In the opening of this week’s podcast I describe an incident from one of my games last weekend. It’s a story that’s better heard than read.
This week’s question comes from Evan. He’s asking about formations.
“This high school girls soccer season has just begun where I live, and I coach a local JV team. As the JV coach, I view my job as one with two parts, soccer development and confidence building.
Normally, I have the girls play a 4-1-2-1-2, partly because it’s a simple enough formation for inexperienced players to understand (we are a no cut program), and also because the tactical knowledge translates well to the varsity system, so it feels helpful for swing players and girls who will play there next season.
This year, however, I have been blessed with a large group of freshmen who are technically and tactically superior to groups I’ve coached in the past. The problem is, they all think they play outside back or up front (there are some egos involved). And, after watching a few scrimmages and trying different setups, I think that they will have the most success in their natural positions.
So, my question is, should I change my system to say, a 4-1-2-3, to get all the players in what seem to be their natural positions, or should I stick to my old system and have the players learn something totally new?
If this were a U12 group, I wouldn’t have this issue, as I am a massive proponent of having players experience the game from different positions. It just feels like at this level, there might be value in adjusting my system to the players’ strengths. My first soccer objective, nonetheless, is to have the girls develop as soccer players, not just as goal scorers.”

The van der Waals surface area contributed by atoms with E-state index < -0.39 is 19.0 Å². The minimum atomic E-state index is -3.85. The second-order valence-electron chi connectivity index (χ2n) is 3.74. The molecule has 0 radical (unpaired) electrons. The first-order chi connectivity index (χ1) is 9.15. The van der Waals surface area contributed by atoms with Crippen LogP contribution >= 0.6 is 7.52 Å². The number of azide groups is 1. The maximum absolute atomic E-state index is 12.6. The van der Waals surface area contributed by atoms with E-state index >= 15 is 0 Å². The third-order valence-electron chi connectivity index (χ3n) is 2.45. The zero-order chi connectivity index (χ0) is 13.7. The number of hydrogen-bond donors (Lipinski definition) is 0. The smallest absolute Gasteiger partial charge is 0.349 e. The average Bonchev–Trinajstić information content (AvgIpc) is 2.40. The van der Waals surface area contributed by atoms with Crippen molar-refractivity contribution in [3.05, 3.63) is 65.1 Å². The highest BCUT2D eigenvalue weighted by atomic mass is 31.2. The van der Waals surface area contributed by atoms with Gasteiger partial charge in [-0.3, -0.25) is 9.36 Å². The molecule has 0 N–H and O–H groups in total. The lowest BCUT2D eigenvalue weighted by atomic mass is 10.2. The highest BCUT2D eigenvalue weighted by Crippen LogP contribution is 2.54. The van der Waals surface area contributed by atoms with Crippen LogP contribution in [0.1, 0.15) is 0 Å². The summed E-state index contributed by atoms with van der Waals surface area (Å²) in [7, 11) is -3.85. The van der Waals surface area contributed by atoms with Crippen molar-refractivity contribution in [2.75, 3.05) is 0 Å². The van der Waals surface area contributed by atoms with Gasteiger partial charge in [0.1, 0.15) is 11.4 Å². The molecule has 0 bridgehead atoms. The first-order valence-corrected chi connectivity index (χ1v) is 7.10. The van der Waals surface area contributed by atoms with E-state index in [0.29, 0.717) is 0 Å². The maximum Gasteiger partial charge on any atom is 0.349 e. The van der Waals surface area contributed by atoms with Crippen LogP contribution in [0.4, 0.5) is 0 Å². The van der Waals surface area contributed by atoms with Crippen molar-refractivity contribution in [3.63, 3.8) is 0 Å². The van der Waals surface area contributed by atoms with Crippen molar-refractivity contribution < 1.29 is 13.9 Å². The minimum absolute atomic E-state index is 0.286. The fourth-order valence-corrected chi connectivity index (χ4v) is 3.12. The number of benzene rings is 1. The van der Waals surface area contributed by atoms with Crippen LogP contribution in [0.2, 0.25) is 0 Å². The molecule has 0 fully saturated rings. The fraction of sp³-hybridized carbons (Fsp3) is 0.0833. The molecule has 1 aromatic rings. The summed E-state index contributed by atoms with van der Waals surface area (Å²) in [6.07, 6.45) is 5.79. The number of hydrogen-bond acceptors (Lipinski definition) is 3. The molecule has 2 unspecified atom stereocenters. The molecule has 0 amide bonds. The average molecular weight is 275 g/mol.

Thanks for the question Evan!
I would change the formation to fit the players but I would look for games during the season that give you the opportunity to introduce your usual system since it’s one that they’ll see when the move to varsity. If you try to fit round pegs into square holes you risk losing the player’s enthusiasm and confidence.
When you have a game that you have control of at halftime I would consider changing the formation. I would be sure that it’s a no-risk situation where you can teach the concepts of your usual system without the players worrying about the result. After doing this a couple of times you’ll have the option of using one or the other depending on the situation and the players will be prepared to make the transition to the varsity system.
In This Episode
Today I want to talk about dealing with poor play and lack of effort. I’ve had this issue come up twice already this season so I’ve thought a lot about it. Today I’ll share how I decided to deal with it and whether it worked or not.
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I’m kind of taking my podcast topics as they come right now so I’m not sure what next week will bring. Tune in to find out.